since all the galaxies are distancing themselves and “expanding”… are the atoms in my body doing the same thing? when I wake up in the morning am I farther apart from my bed than when I went to sleep?
I would assume it safe to say “No”. If EVERYTHING were expanding - you, me, Earth, atoms, quarks, etc. - then we would never be able to tell, as the detection equipment would also be expanding.
Think of it this way… measurement is really just a system of comparing an object to a set standard. But what if the standard were also expanding?
My understanding is:
All of space is constantly expanding.
As we speak, the space between the atoms in your body is expanding.
It’s expanding very very slowly. The forces of gravity, and the other forces that are keeping your body/the earth/etc together significantly outweigh the expansion by many orders of magnitude.
So maybe the expansion of space would have caused you to wake up a millionth of a zillionth of meter further from your bed, but gravity had no problem overcoming that and pulled you back to your normal bed/body distance.
[small]By the way, I am not a physicist[/small]
On the other hand, I am expanding as is proved by the results on my bathroom scale this morning.
Physically quantifying the expansion of the universe by some sort of measurement is a rather thorny issue. This is because the universe and everything in it (including all of our measuring devices) undergo the same effects from expansion. We can’t just take a measurement of some 1-meter long standard rod, and then re-measure it again later because the rod and the measuring tool will have expanded. The only way to measure expansion is to use something that is independent of the effects. This happens to be time. By bouncing LASER pulses mirrors separated by very large distances, two travel times can be compared, and expansion can be measured.
This type of experiment has not yet been perfected. The tolerances are so fine that signal is virtually indistinguishable from noise.
Gentlemen, while I enjoyed your speculations, I must inject some conclusions based on observed data: No, facough, you are NOT expanding with the Universe.
Hubble’s observation in the 20’s that the Universe is expanding is based on the Doppler shift toward the red end of the spectrum of light reaching us from distant galaxies. You and I, the Earth, our Solar system, our Galaxy and the handful of galaxies closest to us, forming a cluster, remain at approximately the same distance from each other as time goes on. The expansion leading to the Big Bang theory and most of modern cosmology applies only to the space beween our galactic cluster and other galaxies and clusters.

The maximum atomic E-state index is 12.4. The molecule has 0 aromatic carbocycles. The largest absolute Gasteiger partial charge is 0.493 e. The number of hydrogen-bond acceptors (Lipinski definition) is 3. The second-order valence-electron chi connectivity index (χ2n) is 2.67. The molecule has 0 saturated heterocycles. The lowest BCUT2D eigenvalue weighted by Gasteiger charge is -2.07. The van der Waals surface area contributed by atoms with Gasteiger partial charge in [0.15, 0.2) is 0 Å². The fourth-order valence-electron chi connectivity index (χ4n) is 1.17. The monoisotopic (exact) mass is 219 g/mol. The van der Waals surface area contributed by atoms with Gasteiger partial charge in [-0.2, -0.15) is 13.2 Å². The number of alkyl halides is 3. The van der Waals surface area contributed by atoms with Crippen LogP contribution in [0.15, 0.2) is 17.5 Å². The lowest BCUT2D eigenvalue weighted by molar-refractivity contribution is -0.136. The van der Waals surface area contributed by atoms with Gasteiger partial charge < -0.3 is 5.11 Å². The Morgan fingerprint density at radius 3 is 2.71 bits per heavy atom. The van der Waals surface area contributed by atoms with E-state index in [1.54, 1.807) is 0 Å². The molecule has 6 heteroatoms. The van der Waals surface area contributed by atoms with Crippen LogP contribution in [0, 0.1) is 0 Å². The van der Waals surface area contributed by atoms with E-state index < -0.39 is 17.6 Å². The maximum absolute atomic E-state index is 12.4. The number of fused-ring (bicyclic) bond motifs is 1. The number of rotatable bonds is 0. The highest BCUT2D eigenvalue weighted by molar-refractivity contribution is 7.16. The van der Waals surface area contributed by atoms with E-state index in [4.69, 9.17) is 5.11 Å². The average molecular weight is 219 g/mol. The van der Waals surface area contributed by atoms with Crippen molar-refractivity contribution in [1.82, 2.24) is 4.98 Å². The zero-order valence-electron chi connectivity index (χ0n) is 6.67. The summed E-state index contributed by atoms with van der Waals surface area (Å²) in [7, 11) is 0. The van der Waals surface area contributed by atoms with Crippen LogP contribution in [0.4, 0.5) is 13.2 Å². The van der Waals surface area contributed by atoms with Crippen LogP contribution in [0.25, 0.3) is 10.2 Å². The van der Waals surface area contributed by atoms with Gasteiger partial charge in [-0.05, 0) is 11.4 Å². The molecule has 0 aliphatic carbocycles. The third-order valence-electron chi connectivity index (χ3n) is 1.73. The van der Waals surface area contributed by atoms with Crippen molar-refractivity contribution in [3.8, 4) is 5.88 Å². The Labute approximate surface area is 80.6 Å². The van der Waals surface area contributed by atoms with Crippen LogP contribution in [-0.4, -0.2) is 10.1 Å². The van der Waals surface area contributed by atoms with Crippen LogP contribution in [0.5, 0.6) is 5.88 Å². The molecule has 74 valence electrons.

I suggest a Google search on “Hubble expansion” or some such for a long, long list of citations. Here’s the first I happened to come across: http://map.gsfc.nasa.gov/m_uni/uni_101bbtest1.html
There are different forces that act over larger distances. We are not expanding because we’ve got forces keeping us bound. The Andromeda galaxy is moving toward us, and so the expansion of space only occurs at great distances - between clusters of galaxies. We dont have a good explanation of why, but no, we are not expanding, the earth isnt expanding, and our galaxy isnt expanding either.
The Hubble Constant (the rate at which the universe is expanding) is on the order of 75 km/s/Mpc (approximately). That means if two objects are one megaparsec apart, they will be moving away from each other at a speed of 75 km/s due to expansion of the space between them. If they were seperated by two megaparsecs, they’d be moving apart at 150 km/s, etc. Now, a megaparsec is a hell of a long way. On the order of 3.26 million light-years (3.086 x 10^22 meters). So, if the top of your head and the bottom of your feet are 2 meters apart from each other (6.48 x 10^-23 megaparsecs), they will be moving apart from each other at a speed of (6.48 x 10^-23) * (75 km/s/Mpc) = 4.86 x 10^-21 m/s due to universal expansion. The diameter of a proton is about 1.6 x 10^-15 m, and this is a million times smaller than that. Electromagnetic forces are easilly able to resist this expansion and hold your body at the same size.
Aww, shoot, bryannmcc, I was all ready to pull down my New York Times Science Desk Reference and plug in some numbers and you beat me to the punch.
I would just like to add that if we were expanding, we might see some interesting side effects, given various assumptions. If the various particles that you are made up of are not expanding, just the spaces between, you’d see yourself getting sorta rarefied. But even if we ignore the electromagnetic effects that bryannmcc so rightly pointed out, it still doesn’t amount to much. According to my admittedly hasty calculations, the total amount if expansion experienced by a two meter tall being who had lived from the origin of life on earth about 4 billion years ago to the present day would be 6.131 X 10^-4 meters, or about half a millimeter. And yes, I know that there were no 2 meter beings on Earth 4 billion years ago. I’m speaking in my blue-skying hypotheticalizing mode.
Sorry ForgottenLore. If it’s any consolation, I am beginning to think I may have screwed up my powers of ten in there somewhere. Feel free to check, if you like. I believe it should be 4.86 x 10^-18 m/s, which is only (;)) a thousand times smaller than a proton.
More fun facts: The distance from the earth to the sun would be increasing at a whopping 3.64 x 10^-7 m/s, or about a meter every month. If, that is, it weren’t for all that gravity.
No discussion of this is complete without a link to the last time we covered this. Classic thread.